In Episode 129 of The Workplace podcast, CalChamber Executive Vice President and General Counsel Erika Frank, and employment law expert Matthew Roberts discuss using video resumes to screen job applicants and the problems this new trend may pose for employers.
How technology is used in the workplace has evolved greatly in the last year, and one of the latest trends is the use of video resumes. Tik Tok recently launched a resume pilot program where a candidate can apply to a job by creating a video in lieu of a paper resume, Frank tells podcast listeners.
But as “legal beagles,” she says, it’s hard not to go to the dark side and think of all the ways an employer can get sued. So, she asks Roberts, what are some of the issues that come to mind if a company decides to use video resumes to screen candidates?
For Roberts, what immediately comes to mind is the California Department of Fair Employment and Housing (DFEH) and the anti-discrimination rules and regulations that the agency enforces.
The agency, he says, has been focusing on application processes that unfairly screen out candidates. Updates have been made to regulations on discrimination related to age, religious creed and other protected categories. For example, there is a ban-the-box law that prohibits the use of criminal background checks on job applications.
What is most concerning to Roberts is the timing of when video resumes come into the recruitment process.
With traditional resumes, all an employer has is a piece of paper with someone’s name and address, and in most cases the employer doesn’t know who the person is. This changes drastically, however, with video resumes because the employer sees exactly who the person is at the same time that they are determining whether to move the candidate through the recruitment process, Roberts says.
Immediately, a prospective employer can see who the candidate is, their age, gender, ethnicity and race. And, he points out, depending on where the video resume is filmed, an employer can see something that would fall under a protected rights issue. For instance, a job applicant may shoot the video in their home where a PRIDE flag may be displayed on the wall. This amount of protected class information at such an early stage is something that one doesn’t get in a paper resume.
And this is important due to unconscious bias and the role that may play in decision making, Frank says. Employers should remind themselves that when screening candidates they should be looking at skills and whether the candidate meets the qualifications of the job.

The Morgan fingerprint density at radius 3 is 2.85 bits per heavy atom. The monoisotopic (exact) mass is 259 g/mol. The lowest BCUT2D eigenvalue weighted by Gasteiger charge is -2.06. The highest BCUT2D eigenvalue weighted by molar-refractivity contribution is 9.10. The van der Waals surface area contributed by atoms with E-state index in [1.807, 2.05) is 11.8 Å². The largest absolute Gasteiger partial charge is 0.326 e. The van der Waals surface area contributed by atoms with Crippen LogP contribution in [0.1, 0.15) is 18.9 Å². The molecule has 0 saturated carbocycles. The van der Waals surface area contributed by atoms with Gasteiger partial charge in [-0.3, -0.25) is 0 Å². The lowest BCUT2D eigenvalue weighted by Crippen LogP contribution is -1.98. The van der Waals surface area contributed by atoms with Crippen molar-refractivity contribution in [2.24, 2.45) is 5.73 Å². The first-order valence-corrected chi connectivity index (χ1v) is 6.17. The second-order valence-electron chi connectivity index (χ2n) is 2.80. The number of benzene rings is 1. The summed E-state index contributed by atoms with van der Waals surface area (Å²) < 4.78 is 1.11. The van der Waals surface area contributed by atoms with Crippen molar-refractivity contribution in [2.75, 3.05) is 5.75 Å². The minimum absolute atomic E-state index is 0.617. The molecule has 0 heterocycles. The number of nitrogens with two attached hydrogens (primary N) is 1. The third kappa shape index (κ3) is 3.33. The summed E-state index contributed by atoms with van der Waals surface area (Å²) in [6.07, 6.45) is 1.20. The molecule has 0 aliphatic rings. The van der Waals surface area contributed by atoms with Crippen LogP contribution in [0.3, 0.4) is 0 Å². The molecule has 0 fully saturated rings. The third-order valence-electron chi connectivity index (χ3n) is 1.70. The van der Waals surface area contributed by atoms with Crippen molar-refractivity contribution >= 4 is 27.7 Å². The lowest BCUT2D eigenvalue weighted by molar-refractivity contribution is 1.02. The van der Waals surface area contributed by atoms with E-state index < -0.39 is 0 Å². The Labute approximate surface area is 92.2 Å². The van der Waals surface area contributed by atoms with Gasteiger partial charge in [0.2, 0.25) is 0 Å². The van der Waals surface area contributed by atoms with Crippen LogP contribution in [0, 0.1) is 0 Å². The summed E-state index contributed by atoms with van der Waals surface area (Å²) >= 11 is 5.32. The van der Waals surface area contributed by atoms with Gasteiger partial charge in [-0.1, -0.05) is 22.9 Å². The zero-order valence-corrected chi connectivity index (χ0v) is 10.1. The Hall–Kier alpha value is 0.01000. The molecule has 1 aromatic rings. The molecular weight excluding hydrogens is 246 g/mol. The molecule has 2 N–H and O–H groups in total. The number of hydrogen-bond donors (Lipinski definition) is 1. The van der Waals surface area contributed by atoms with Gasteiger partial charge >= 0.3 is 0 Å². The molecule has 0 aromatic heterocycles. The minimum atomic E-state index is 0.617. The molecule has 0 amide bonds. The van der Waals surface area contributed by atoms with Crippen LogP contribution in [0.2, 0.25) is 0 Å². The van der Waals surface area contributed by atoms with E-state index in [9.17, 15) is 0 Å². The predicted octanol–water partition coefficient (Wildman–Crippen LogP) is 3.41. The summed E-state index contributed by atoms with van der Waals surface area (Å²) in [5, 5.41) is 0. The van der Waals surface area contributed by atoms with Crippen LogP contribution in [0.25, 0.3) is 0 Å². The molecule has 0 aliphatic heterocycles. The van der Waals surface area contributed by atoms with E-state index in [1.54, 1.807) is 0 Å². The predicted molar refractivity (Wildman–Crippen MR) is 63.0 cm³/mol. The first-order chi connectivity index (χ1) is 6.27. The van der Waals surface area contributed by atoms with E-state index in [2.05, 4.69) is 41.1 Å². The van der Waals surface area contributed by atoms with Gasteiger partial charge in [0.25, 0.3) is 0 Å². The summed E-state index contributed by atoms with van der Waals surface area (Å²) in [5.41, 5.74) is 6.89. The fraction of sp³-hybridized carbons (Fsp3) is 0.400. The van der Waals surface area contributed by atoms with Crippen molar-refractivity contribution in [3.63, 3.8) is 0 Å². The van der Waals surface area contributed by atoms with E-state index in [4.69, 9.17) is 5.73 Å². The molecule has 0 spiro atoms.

A video resume is something that can be problematic as a method of hiring, she says. For example, a child or elderly person walking in the video’s background is something that an employer would not see while interviewing a candidate in an office. So, the personal aspects of one’s life are not brought to the forefront when using paper resumes.
These personal details can create problems if the hiring individual keeps the information in the back of their mind.
“Once that comes out, sometimes — based on human nature — it’s hard to ignore it,” Frank points out.
Submitting video resumes may be seen in some cases as a form of skills test as part of the qualifications for a job, but Roberts explains that if it’s used as a skills test, then it’s best to ask for a video after the employer has gone through the resume screening/recruitment process. Doing so insulates the employer from protective class issues, as the video is submitted further down the line and the candidate’s qualifications for the job have been established.
Knowing how to work video conferencing platforms became an important skill over the course of the COVID-19 pandemic and because many employers will be maintaining a remote work environment, ensuring that workers can perform remote work is important, Frank says.
Additionally, the DFEH is keenly aware that there is an aging population which is still working, so it is incumbent on employers to determine if they have workers who need technology classes or better equipment in order to do their job. If employers fail to offer assistance, that can open the door to age discrimination problems, Frank warns.
Remote Work and Harassment
How the workplace is defined has changed dramatically in the last year, and many employers have employees who are working from home and will continue to work from home in the future.
One of the problems that can arise in remote workplaces is harassment behavior.
It’s just a fact that people behave differently when they’re at home, Roberts says. Whether it’s their apparel or something else—people simply forget where they are. This lax attitude can lead to people doing things they shouldn’t be doing because they forget where they are.
Workplace harassment can still arise via the use of platforms like Zoom. And this harassment behavior — even if it’s in another’s home — has to be addressed by the employer, Roberts stresses.
“All traditional workplace rules still apply,” he says.